Compliance Blog

Mar 02, 2015

Learning from NewDay: Referral Fees and Deceptive Practices

Written by Eliott C. Ponte, Regulatory Compliance Counsel

On February 10, 2015, the CFPB announced a consent order with NewDay Financial, LLC (NewDay) regarding two violations resulting from its marketing practices. First, the order states that NewDay’s marketing constituted unfair and deceptive acts and practices (UDAAP) in violation of Dodd-Frank. Second, NewDay engaged in referral arrangements with a veteran’s group that violate the Real Estate Settlement Procedures Act’s (RESPA) prohibition against kickbacks for referrals of federally related mortgage loans.  The CFPB assessed a $2 million civil money penalty under the consent order.  The facts as described in the consent order do not involve typical marketing service agreements; however, the consent order makes clear that endorsements of a company in advertisements are considered referrals by the CFPB, and failing to disclose material information to consumers regarding a marketing relationship is deceptive under UDAAP. 

UDAAP Violation. The marketing agreement listed NewDay as the exclusive lender and “lender-of-choice” of a not-for-profit Veterans’ Organization (the organization was not named in the consent order).  Under the marketing agreement, NewDay sent direct advertisements under the Veterans’ Organization’s name, which promoted the relationship between the two companies and recommended the use of NewDay’s mortgage products.  One advertisement also stated the Veterans’ Organization endorsed NewDay after spending significant time with NewDay’s management and loan professionals.  Another advertisement indicated that NewDay had become the “exclusive provider” of mortgages based on NewDay’s “high standards for service and the excellent value of their programs.”  Veterans’ Organization members were not made aware of the agreement between NewDay and the Veteran Organization and this information was not made public.   Based on these facts, the CFPB found that NewDay’s failure to disclose its arrangements with the Veterans’ Organization would likely be material to consumers choosing a lender and likely be misleading to “reasonable” consumers.  Accordingly, the CFPB concluded that NewDay engaged in deceptive acts or practices in violation of UDAAP.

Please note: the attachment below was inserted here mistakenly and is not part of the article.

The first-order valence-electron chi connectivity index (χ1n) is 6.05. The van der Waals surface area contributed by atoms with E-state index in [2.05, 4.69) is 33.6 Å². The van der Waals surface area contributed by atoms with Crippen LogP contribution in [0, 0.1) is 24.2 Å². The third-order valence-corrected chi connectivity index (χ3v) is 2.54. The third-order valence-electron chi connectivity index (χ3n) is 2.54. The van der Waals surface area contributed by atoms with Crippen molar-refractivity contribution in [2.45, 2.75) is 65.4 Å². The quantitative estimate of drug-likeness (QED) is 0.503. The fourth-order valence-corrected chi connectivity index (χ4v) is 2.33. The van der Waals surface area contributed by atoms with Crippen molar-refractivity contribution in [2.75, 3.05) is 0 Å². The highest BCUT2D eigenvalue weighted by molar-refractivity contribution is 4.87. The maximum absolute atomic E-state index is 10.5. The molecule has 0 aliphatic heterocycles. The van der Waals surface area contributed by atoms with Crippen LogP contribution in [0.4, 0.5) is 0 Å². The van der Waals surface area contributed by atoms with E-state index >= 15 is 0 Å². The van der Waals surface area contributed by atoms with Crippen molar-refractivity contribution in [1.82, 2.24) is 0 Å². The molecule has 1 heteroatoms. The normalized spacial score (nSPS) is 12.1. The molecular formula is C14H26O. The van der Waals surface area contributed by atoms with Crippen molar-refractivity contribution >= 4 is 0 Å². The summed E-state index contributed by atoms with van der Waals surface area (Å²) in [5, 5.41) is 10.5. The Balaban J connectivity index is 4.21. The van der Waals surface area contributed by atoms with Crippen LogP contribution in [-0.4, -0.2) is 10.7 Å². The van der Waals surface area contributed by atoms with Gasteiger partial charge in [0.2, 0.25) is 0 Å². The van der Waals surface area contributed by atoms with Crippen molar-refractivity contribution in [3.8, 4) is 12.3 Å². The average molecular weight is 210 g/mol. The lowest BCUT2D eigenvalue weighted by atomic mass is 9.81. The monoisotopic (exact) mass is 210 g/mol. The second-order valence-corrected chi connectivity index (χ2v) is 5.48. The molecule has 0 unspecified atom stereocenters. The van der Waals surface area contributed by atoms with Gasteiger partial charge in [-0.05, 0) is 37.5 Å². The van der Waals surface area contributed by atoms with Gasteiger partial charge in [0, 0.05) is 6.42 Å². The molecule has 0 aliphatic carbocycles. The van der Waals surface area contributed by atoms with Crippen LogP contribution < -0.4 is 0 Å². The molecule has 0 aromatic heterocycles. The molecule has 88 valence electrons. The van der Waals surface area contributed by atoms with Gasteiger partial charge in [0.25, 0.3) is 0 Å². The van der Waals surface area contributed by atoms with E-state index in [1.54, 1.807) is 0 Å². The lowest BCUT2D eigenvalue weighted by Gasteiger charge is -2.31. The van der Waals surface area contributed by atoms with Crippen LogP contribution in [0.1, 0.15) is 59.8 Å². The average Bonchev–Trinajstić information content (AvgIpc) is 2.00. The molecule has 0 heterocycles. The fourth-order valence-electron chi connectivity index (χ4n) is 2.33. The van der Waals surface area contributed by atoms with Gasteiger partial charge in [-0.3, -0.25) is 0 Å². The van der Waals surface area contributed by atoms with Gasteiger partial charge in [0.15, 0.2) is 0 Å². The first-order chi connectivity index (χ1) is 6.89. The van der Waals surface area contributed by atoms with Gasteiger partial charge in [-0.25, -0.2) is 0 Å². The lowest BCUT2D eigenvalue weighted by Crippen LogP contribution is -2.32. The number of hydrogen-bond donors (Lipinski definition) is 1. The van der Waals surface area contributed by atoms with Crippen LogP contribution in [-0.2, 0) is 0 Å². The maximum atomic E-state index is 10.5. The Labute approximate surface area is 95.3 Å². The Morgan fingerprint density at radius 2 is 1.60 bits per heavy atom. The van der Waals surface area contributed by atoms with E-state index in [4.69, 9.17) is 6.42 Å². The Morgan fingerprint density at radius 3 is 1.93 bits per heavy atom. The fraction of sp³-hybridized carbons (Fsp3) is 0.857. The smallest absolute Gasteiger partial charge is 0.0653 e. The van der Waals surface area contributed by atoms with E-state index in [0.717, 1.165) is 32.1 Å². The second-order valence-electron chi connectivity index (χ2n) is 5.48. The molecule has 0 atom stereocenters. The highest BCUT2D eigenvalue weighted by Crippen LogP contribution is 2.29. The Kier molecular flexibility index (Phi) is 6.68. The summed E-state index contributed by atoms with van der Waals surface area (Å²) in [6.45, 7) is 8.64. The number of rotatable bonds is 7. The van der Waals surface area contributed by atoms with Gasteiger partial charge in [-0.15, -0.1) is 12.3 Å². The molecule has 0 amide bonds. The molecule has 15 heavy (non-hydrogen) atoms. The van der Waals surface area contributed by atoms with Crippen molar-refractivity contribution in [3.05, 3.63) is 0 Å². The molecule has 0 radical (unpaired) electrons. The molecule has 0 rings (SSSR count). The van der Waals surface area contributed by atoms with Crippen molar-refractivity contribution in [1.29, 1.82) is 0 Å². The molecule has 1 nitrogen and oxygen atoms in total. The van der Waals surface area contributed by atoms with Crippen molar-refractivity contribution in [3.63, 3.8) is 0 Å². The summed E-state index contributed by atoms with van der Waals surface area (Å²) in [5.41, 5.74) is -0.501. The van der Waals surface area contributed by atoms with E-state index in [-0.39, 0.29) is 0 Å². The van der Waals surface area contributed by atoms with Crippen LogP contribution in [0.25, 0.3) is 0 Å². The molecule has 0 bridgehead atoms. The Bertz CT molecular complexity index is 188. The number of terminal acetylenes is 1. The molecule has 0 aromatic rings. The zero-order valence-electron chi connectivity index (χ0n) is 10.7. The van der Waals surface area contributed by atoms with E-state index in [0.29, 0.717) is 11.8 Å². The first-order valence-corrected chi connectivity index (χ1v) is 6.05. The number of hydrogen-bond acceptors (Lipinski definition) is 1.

RESPA Violation. Recall that under RESPA, “[n]o person shall give and no person shall accept any fee, kickback or other thing of value pursuant to any agreement or understanding, oral or otherwise, that business incident to or part of a settlement service involving a federally related mortgage loan shall be referred to any person.” RESPA also broadly defines the terms “referral” and “thing of value.” See 12 C.F.R. § 1024.14. 

NewDay's marketing agreement with a not-for-profit Veterans’ Organization was arranged and coordinated by a Broker Company (unnamed in the Order), which contracted directly with NewDay on behalf of the Veterans’ Organization.  Under the agreement, NewDay paid a monthly “licensing fee” of $15,000 to the Broker Company.  In addition, NewDay paid “lead generation fees” to both the Broker Company and the Veterans’ Organization for members who contacted NewDay to inquire about loan products.  The Broker Company also paid the Veterans’ Organization a portion of the fees the Broker received from NewDay. The CFPB found that the payments made by NewDay to the Veterans’ Organization and the Broker constituted payments for referrals in violation of Section 8 of RESPA. 

The key takeaway form this consent order is that marketing agreements involving third-parties can carry risks relating to both UDAAP and RESPA.  Referrals exist in many forms and fees cannot be paid for those referrals. Meanwhile, to the extent that the content of an advertisement contains a particular endorsement, credit unions should note that in the CFPB’s eyes, that conduct may be deemed as a misleading representation in violation of UDAAP.  This enforcement action highlights the importance of ensuring that members are informed about marketing agreements and lenders avoid referrals for federally-related mortgage loans. Credit unions considering omitting material information should proceed with caution, and when appropriate, seek advice from local counsel familiar with UDAAP. For more information on RESPA kickbacks, NAFCU members can check out this month’s Compliance Monitor (log in required).